Michelangelo's Fresco of the Last Judgment

A powerful meditation by José Granados, DCJM, who is an assistant professor of patrology and philosophy of the body at the Pontifical John Paul II Institute for Studies on Marriage and the Family at The Catholic University of America in Washington, D.C. It was part of an article titled *Risen Time: Easter as the Source of History *in the Spring 2010 issue of Communio that is devoted to The Paschal Mystery.

Links will take you to a virtual tour of Michelangelo's fresco of the Last Judgment. I've contrasted the Vatican's factual presentation of the fresco with Fr. Granados' perceptive reflection. It will cause you to view the fresco in a completely different light -- which is what great commentary does.

Start here: payingattentiontothesky.com/2010/07/23/2529/

dj

Hi, Djeter,

Thank you for sharing this site. I truly enjoyed reading the material and re-enjoying the famous fresco.

God bless

[quote="djeter, post:1, topic:206330"]
A powerful meditation by José Granados, DCJM, who is an assistant professor of patrology and philosophy of the body at the Pontifical John Paul II Institute for Studies on Marriage and the Family at The Catholic University of America in Washington, D.C. It was part of an article titled *Risen Time: Easter as the Source of History *in the Spring 2010 issue of Communio that is devoted to The Paschal Mystery.

Links will take you to a virtual tour of Michelangelo's fresco of the Last Judgment. I've contrasted the Vatican's factual presentation of the fresco with Fr. Granados' perceptive reflection. It will cause you to view the fresco in a completely different light -- which is what great commentary does.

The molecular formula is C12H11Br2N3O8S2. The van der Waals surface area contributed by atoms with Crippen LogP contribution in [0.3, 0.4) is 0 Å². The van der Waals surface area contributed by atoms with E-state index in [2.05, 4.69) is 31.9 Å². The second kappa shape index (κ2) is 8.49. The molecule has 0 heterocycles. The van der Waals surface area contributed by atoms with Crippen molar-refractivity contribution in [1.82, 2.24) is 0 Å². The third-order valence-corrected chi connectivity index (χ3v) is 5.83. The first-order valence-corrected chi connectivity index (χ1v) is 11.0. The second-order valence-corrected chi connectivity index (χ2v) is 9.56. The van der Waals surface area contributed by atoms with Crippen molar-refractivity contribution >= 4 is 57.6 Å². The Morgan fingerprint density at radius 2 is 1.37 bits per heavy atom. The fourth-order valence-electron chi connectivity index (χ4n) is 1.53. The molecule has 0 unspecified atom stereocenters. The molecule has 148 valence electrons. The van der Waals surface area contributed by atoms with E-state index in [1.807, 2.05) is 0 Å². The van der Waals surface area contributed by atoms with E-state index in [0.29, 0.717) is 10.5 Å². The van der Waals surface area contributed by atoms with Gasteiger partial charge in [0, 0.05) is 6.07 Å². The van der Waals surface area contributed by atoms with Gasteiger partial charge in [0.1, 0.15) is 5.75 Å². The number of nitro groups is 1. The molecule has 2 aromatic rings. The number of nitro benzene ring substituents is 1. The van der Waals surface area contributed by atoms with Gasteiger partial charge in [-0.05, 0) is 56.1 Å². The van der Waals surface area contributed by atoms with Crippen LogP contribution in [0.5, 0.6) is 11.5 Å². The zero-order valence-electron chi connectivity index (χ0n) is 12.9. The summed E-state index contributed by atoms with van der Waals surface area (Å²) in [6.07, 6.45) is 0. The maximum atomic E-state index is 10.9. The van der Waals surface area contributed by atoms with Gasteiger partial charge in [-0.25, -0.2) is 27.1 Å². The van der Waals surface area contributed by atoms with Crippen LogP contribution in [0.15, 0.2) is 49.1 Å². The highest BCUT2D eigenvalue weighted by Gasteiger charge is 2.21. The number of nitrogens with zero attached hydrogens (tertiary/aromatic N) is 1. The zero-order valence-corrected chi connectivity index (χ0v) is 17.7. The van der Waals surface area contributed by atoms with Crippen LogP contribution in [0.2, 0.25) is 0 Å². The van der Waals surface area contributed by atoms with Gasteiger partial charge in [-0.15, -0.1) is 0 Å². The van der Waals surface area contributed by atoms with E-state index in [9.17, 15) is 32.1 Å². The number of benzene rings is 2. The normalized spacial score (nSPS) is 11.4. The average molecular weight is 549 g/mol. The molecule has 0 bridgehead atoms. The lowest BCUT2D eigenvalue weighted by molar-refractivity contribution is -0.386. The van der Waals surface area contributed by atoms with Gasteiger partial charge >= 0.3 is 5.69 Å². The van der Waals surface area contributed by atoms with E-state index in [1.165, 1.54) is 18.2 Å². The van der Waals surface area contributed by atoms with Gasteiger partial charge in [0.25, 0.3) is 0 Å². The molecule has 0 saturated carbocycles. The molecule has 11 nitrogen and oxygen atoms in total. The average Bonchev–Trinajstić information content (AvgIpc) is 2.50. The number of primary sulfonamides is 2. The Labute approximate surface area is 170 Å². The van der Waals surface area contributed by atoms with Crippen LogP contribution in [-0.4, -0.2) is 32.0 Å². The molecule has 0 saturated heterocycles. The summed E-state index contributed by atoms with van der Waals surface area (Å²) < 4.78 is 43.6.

Start here: payingattentiontothesky.com/2010/07/23/2529/

dj

[/quote]

[quote="tqualey, post:2, topic:206330"]
Hi, Djeter,

Thank you for sharing this site. I truly enjoyed reading the material and re-enjoying the famous fresco.

God bless

[/quote]

..I always kinda liked the concept that he painted God..left-handed...as a southpaw I knew we had it all over you folks of the left brains....in cave paintings most of the animals are painted looking to the right..that means the artist was left-handed since it would be a distastor to go the other way for the mixture would smear..plus most of the hands ,that one sees,are of the right hand for the left hand held the reed to the mouth in this early spray gun .Michs.face is of course on that rag that is hanging with the broken nose and all..he was one genuine genius........Pas

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